Too Much Happens Before Coffee

Faintly aware of the familiar ethereal tune of my cell phone alarm, I swipe the clock icon toward “dismiss” to silence the symphony of chimes that interrupt my late-morning dreams. I suppose I should get up, I half-heartedly muse while glancing at the time: 8:03 am. Stretched out alone in our queen-size bed, I ponder all the things on my schedule for the day. I have meetings this afternoon. I can’t forget to water the hanging baskets today. I need to schedule that delivery, call the insurance company, and pay the bills for next month. No reason to delay; I’d better get started. I saunter off toward the bathroom to wash my face, brush my teeth, and pull my hair down from a top-knot, but in our one-bathroom home, more often than not, this space is occupied at this time of day.

I make my way to Brian’s office, which was a guest bedroom before COVID hit in March. He has already started his work for the day, but it’s a slow morning. “Make sure you get your coffee sooner rather than later,” I tease. It’s the running joke in our home: “Too much happens before coffee.” Work may be slow now, but any number of circumstances could pop up before noon. I take a seat on the bed while waiting for the bathroom to be free, and our 4-year-old daughter ambles in, joining the two of us. With wild blonde bed-head and sleepy smiles, she crawls up next to me for a morning snuggle, hugs, and kisses.

“Hey Eleora,” Brian starts, “what is the song you sang to your sisters before falling asleep the other night?” Our eyes meet, and I grin knowingly. Our older two daughters, Olivia and Amelia, informed us after Eleora had fallen asleep the night before, that she concocted a tune comprised of “booties” and “butts” and other words kids find hilarious. Eleora bashfully hides her face in my side in response to this question. By now, her older sisters have joined our guest room/office gathering and have caught on to the conversation we’d begun a moment ago.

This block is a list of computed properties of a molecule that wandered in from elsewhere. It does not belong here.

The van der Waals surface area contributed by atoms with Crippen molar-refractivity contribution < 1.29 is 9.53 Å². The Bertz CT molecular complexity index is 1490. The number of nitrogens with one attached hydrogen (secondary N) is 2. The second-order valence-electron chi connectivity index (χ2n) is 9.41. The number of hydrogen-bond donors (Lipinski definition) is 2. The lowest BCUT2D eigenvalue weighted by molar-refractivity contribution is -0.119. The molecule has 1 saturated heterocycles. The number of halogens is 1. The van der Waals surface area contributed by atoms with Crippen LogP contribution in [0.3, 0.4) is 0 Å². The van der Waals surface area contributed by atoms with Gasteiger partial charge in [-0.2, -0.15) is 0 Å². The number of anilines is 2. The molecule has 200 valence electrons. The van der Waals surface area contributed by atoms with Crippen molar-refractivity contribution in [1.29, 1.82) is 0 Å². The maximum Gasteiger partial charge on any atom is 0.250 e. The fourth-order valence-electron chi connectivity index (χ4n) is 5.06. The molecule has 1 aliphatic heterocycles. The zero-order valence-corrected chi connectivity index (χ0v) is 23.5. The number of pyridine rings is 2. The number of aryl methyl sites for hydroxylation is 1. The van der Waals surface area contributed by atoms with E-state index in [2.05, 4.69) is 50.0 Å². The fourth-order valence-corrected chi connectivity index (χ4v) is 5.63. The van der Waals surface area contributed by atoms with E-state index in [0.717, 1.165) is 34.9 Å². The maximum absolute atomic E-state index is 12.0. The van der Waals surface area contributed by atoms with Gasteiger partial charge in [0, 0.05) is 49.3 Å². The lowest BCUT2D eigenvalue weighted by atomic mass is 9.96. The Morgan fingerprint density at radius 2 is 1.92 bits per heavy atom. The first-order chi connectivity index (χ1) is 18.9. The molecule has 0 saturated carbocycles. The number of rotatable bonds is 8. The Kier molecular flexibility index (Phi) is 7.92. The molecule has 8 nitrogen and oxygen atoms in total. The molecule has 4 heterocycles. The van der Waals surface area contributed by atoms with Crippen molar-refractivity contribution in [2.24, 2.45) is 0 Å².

“Why don’t you want to sing your song for mommy and daddy?” Brian pries. It’s written all over her face: she’s embarrassed. Amelia pipes up, “I’ll sing it!” and proceeds to recount a silly tune where every other word is “booty.” Giggles ensue, but Eleora’s embarrassment turns into tears. Brian scoops her up and reassures her all is okay. It’s too early in the day for diffusing hurt feelings—we haven’t even had coffee.

Still in our pajamas, piled on the guest bed, we take turns finding Eleora’s most ticklish spot: her armpits. Before long, her eyes are dry and the small room fills with peals of laughter from everyone. We catch our breath as Brian glances over at his work. Still slow. We all agree there are times and places for goofy songs about “booties,” and Eleora no longer feels embarrassed.

I finally make it to the bathroom to get ready for the day and choose an outfit appropriate for a Zoom meeting, but still comfortable enough to wear around the house. I head to the kitchen to finally prepare breakfast when I notice the time: it’s already after 10:00 am. How on Earth did two hours just fly by? Astonished by the passage of time, I recount the pace of our lives just a few months prior. Alarms while it was still dark, Brian gone before the kids woke up, business all day, and exhaustion in the evenings. When COVID hit, none of us knew what was going on, and even with Brian newly working from home full-time, our days were anything but relaxed. I’d jump out of bed in a frenzy, racing to make a grocery run just as our local stores opened, hoping I’d be able to snag a pound of ground beef or a whole chicken. Upon returning home, I’d wipe down everything out of an abundance of caution, lest I bring an unknown virus into our home.